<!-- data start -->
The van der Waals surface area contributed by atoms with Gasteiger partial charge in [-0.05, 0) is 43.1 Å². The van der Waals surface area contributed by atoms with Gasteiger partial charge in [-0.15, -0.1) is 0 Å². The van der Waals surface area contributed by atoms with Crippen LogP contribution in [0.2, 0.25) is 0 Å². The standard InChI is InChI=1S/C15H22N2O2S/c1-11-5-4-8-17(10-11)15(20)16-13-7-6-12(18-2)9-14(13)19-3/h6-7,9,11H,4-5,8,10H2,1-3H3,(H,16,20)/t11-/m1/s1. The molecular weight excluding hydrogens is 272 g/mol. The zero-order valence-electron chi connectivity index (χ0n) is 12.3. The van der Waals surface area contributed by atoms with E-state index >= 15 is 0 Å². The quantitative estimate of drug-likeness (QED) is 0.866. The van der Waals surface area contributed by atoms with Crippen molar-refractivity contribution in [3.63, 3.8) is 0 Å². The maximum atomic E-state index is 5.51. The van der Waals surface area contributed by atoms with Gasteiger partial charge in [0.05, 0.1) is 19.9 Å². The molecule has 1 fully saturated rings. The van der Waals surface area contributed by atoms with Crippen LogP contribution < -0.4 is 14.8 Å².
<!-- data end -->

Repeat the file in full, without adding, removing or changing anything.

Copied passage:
The van der Waals surface area contributed by atoms with Gasteiger partial charge in [-0.05, 0) is 43.1 Å². The van der Waals surface area contributed by atoms with Gasteiger partial charge in [-0.15, -0.1) is 0 Å². The van der Waals surface area contributed by atoms with Crippen LogP contribution in [0.2, 0.25) is 0 Å². The standard InChI is InChI=1S/C15H22N2O2S/c1-11-5-4-8-17(10-11)15(20)16-13-7-6-12(18-2)9-14(13)19-3/h6-7,9,11H,4-5,8,10H2,1-3H3,(H,16,20)/t11-/m1/s1. The molecular weight excluding hydrogens is 272 g/mol. The zero-order valence-electron chi connectivity index (χ0n) is 12.3. The van der Waals surface area contributed by atoms with E-state index >= 15 is 0 Å². The quantitative estimate of drug-likeness (QED) is 0.866. The van der Waals surface area contributed by atoms with Crippen molar-refractivity contribution in [3.63, 3.8) is 0 Å². The maximum atomic E-state index is 5.51. The van der Waals surface area contributed by atoms with Gasteiger partial charge in [0.05, 0.1) is 19.9 Å². The molecule has 1 fully saturated rings. The van der Waals surface area contributed by atoms with Crippen LogP contribution < -0.4 is 14.8 Å².